Take Five: “The stories of young women should be taken into account because their fates affect us all”


Jutta Benzenberg, photographer. Photo: Katharina Klosi
Jutta Benzenberg, photographer. Photo: Katharina Klosi

Jutta Benzenberg is a well-known German photographer that has been living in and photographing Albania for more than 30 years. She has travelled extensively around the country for different projects and her work is focused on humanistic photography. She collaborated with UN Women in Albania during 2021 for the photographic project “I have a dream…”, bringing to attention the dreams of young women in urban and rural areas of the country, including those impacted by the earthquake of 2019.

This artistic project is part of the “Gender sensitive post-earthquake recovery and reconstruction” project, focused on supporting and empowering women in 11 affected municipalities, supported by the Swedish Government.

What is the overall message of the exhibition?

The purpose of the exhibition is to make these young women visible and to give them a voice. The stories of each person should be taken into account because their fates affect us all. This project also aims to convey an image of young women in remote areas because they often disappear behind the actions, voices, and lives of men.

How did these young women respond to the photo project?

It was a special experience to meet these young women and they all flourished in front of my camera. We were able to develop a very good and very intimate relationship during the sessions, which resulted in excellent portraits. They were very happy to be photographed because they understood that our project would give them a voice and an image, and this made them very proud.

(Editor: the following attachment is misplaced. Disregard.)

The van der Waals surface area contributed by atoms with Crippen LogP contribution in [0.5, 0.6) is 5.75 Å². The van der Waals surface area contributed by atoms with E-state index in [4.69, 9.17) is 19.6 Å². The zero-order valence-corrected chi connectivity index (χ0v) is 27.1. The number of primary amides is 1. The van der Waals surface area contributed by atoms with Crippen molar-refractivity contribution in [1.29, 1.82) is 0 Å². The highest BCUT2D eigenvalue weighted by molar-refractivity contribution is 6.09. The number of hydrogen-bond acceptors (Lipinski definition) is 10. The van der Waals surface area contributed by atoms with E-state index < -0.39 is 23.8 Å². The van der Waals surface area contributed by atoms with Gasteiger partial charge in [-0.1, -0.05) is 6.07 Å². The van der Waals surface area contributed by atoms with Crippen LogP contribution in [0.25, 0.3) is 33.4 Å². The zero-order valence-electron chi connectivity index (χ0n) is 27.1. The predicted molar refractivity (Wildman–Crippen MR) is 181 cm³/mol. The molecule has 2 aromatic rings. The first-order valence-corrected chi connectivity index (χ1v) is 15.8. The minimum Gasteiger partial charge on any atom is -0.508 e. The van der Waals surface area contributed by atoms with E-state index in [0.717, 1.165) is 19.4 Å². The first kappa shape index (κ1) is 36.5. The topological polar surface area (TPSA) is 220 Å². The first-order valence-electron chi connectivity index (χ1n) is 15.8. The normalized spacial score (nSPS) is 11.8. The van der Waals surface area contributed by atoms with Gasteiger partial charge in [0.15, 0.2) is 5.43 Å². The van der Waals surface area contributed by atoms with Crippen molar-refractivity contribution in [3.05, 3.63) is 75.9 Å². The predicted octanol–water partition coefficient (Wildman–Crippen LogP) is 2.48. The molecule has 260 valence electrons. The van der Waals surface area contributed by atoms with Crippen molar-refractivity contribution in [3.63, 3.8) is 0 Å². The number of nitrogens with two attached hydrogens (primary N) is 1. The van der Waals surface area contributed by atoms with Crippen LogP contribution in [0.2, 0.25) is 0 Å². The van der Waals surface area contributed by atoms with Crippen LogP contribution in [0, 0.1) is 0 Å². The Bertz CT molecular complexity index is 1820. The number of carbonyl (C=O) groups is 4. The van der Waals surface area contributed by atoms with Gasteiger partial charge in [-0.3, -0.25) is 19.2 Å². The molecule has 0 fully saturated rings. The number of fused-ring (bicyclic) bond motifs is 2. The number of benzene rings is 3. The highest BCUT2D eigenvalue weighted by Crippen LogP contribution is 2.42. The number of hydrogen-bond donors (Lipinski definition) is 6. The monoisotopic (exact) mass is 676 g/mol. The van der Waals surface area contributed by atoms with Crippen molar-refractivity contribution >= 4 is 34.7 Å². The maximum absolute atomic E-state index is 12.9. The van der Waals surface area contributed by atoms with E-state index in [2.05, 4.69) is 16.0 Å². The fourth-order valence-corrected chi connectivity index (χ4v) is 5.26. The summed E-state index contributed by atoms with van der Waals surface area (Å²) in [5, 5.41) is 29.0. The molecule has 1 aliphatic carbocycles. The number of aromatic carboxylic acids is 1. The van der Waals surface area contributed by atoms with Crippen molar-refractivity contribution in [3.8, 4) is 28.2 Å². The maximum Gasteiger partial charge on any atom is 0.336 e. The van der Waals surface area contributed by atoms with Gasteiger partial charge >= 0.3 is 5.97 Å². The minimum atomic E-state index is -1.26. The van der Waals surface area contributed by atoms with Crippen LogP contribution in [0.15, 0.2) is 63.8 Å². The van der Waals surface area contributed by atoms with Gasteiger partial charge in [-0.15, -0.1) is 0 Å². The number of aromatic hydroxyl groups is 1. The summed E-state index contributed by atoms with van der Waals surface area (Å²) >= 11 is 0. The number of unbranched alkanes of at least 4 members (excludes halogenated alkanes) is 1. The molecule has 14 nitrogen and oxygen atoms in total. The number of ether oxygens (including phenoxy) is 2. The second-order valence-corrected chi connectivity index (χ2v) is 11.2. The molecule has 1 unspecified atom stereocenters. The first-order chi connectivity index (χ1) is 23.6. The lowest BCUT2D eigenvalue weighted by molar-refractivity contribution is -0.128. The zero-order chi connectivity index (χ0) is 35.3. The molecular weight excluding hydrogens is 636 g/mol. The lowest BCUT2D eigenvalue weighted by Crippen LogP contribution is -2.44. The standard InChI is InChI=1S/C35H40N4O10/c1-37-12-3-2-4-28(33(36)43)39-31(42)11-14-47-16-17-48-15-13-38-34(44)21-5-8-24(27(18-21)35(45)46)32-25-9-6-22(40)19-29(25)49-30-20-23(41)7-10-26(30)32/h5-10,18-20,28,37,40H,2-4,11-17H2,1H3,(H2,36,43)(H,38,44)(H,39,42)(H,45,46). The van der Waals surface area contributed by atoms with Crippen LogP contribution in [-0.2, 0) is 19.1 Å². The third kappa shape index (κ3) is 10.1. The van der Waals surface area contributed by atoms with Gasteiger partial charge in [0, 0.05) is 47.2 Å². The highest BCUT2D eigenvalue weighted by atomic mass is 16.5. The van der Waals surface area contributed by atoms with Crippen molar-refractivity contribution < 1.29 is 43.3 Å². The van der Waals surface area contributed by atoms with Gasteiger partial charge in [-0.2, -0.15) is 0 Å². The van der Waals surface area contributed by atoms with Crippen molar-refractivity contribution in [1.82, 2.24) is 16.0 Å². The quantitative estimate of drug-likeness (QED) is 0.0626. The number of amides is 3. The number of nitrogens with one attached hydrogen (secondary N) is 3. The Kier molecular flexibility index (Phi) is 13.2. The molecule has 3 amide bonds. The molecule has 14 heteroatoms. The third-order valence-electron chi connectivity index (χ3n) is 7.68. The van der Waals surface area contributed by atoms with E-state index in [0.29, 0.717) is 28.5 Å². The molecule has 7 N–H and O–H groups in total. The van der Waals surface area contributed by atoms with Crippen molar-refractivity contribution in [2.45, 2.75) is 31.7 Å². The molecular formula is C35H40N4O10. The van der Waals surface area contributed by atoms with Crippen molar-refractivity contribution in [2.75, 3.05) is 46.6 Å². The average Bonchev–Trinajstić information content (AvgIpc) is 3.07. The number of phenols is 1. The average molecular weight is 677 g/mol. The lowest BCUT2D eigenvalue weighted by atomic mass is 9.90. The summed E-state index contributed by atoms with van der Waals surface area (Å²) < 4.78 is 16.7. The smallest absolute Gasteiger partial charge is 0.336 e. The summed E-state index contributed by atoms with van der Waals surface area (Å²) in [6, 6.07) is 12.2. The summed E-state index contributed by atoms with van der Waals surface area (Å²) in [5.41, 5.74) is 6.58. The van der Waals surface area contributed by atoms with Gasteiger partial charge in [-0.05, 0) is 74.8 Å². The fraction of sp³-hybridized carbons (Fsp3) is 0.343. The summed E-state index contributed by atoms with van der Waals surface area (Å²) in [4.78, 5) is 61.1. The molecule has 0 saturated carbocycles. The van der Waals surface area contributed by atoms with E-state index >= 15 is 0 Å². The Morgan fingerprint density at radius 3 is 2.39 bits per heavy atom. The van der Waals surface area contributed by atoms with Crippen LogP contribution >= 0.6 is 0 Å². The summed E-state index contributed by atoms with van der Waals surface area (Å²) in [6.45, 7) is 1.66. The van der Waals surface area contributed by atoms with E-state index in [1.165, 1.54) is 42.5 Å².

One of them, for example, was so touched that she even cried. Her parents, too, were very open, but I have to say that I also encountered rejections. I am very grateful to UN Women for making it possible to give a face and a voice to these wonderful young women.

What were some their dreams and challenges?

The dreams of these young women are very different from what I would have imagined at that age. They dream of becoming a doctor, a psychologist, a hairdresser, a politician, a nurse, a painter, an actress, a photo model. Most of them emphasized that they want to work hard to be successful and make their parents proud. It is important for them to bring honor to their parents. But as different as their dreams are, they have one thing in common: each one of them wants to be independent.

What is the most memorable moment and/or conversation you had with them?

The most amazing moment in portraits is when the protagonist opens their eyes for me to look into their soul. But what particularly moved me was the encounter with Sindi. She had the expression of an old soul. She had lost her mother, then she took care of her father, who was dependent on her after an accident. After he died, she was there for her siblings, and she had to quit school. Her story confirms once again that women are often much stronger than people expect and yet they are not recognized as such. They deserve more respect and support. This fact encourages me to continue my work in humanistic photography and follow their stories to make them public.

How do these young women compare with your younger self at their age? What advice would you give to young women in Albania?

I see no difference and I have learned more from these young women than I can ever give. I wish them to be so strong so that they can protect themselves from the bad things and people around them.

But I would like to pass on to them one piece of advice that my father gave to me: No one in this world has the right to treat you badly and never let yourself be intimidated by anything or anyone!